NTSB holds hearing on Uber Fatality -- pedestrian out of crosswalk issue didn't play a role.

Robert Sumwalt, NTSB chairman

NTSB is holding its live hearings on the Uber robocar fatality. I have detailed live coverage (found in comment #1) which I am updating. Lots of new details, including the fact that what was previously reported --- that Uber's car could not identify pedestrians outside of crosswalks -- turns out to be wrong and played no role in the accident. We also learn that the victim was very high and more.

Read my live coverage and updates in my Forbes article at NTSB hearing blames humans, software and policy


Firstly, a significant portion of the article is dedicated to an explanation of shoddy reporting on Uber’s ‘failure to do jaywalker detection.’ Even the author admits to shoddy reporting, despite the key facts now being available for a year. This outcome and admission underscore how ‘former experts’ like the author are trying to continue to make money and personal legacy off this lucrative (yet so far largely fruitless) field by emplacing themself as a semantic translator for systems that the engineers themselves have difficultly explaining. The public needs the facts and independent review, if not for truth for the preservation of public safety.

Facts available since 2018 (BI article):
* Lidar saw her 6 seconds before impact and recognized her as potentially motile.
* Uber ATG struggled with trees and braking for these phantoms made the ride too jerky for the Dara/Softbank demo.
* Email evidence shows Meyhofer et al crippled the car’s braking ability, despite internal concerns about safety.
* The Dara/Softbank demo would mean over $10m to Meyhofer and big payouts to engineers.

The crash happened because the software was crap and Uber harbored a culture of greed over safety. Yes the safety driver failed too, but putting the driver in that situation was as negligent as Uber executives allowing in their network criminals with not just priors but on-the-job assaults and crimes.

“all tested vehicles, while generally better than Uber’s, have flaws which would lead to a crash with a negligent safety driver, and to blame those flaws would be to blame the idea of testing this way at all“

Yes!! It is *unquestionably unsafe and negligent* to drive at 45mph with a forecasting and planning system that can’t predict pedestrians at those speeds!! This testing was done brazenly without interest for the public, and the NTSB has failed us.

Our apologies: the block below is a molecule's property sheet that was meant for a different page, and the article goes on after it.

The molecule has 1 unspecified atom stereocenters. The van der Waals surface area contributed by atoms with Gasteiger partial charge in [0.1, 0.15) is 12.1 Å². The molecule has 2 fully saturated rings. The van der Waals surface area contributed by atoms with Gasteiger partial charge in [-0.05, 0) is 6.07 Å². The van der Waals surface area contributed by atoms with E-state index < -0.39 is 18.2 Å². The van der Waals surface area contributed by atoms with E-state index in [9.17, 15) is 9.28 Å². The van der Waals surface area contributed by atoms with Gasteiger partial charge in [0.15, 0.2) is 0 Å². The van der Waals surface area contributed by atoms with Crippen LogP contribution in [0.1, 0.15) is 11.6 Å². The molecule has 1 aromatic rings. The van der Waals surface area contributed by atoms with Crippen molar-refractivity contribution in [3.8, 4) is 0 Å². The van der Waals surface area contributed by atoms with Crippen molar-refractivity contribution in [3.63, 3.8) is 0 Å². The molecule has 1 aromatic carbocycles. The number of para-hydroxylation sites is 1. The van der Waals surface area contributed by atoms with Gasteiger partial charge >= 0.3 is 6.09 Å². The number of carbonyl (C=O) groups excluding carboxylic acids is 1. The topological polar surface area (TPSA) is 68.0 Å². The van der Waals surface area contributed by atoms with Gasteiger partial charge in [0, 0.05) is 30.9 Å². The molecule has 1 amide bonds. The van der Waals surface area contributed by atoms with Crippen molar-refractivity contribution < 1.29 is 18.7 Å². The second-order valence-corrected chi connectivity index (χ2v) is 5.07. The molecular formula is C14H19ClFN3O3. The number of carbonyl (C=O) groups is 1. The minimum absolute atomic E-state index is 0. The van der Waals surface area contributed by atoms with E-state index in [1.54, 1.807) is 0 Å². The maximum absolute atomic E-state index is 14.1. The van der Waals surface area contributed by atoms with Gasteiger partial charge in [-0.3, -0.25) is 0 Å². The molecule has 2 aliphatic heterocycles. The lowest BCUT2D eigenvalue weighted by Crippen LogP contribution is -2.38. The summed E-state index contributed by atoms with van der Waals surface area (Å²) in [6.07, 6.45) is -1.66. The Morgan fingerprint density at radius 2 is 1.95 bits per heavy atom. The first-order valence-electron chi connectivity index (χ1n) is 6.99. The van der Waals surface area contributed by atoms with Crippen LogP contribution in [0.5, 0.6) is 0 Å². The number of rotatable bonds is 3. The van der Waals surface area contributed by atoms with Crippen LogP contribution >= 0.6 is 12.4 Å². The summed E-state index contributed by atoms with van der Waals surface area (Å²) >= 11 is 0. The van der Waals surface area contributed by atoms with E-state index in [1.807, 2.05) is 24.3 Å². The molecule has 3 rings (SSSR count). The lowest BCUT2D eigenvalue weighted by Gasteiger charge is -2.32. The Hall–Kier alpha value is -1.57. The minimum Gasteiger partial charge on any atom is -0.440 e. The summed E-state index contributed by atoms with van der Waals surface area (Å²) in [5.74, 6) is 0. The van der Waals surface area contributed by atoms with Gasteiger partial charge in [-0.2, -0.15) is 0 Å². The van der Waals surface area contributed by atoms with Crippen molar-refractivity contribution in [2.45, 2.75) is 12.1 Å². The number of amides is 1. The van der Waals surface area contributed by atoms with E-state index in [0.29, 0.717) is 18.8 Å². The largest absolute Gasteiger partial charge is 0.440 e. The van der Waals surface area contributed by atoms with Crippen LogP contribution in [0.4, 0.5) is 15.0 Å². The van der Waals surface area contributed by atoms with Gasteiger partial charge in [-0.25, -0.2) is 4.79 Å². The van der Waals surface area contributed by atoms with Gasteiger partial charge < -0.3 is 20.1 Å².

The author here fails us even more, effectively trying to protect brazenly unsafe testing that resulted in a fatality.



The three causes identified by the ntsb were pretty obvious very early on. I'd like to see more focus on the abysmal design flaws in both the product and the testing process (Uber shouldn't have been doing that type of testing on public roadways at all in its abysmal state). But ntsb isn't the organization to do that. Let the private organizations work on best practices and let the states figure out what to do with companies like Uber. Arizona has thrown them out (with regard to Uber ATG), right? Other states should ban them as well. I'm fine with self-regulation. But self-regulation comes along with consequences when your failure to self-regulate kills someone.

NTSB has a pattern of looking into everything. They have to because in their world, saying, "We didn't really look into all those things because they were not what made this crash interesting" is not an answer. What if they're wrong?

NTSB did rule that Uber has fixed the things they identified, which will make it much harder for other states to throw them out.

In the end, two things will come from this tragedy, and yes, they were known before the investigation. Namely, have gaze monitoring on your safety drivers, and get more safety oriented in designing your testing procedures in general.

What I don't know is how many teams have done that. Right after the crash -- literally a week after -- some academics released a gaze monitoring tool open source. It may take a little time to toss in a camera but one hopes that most have done this by now.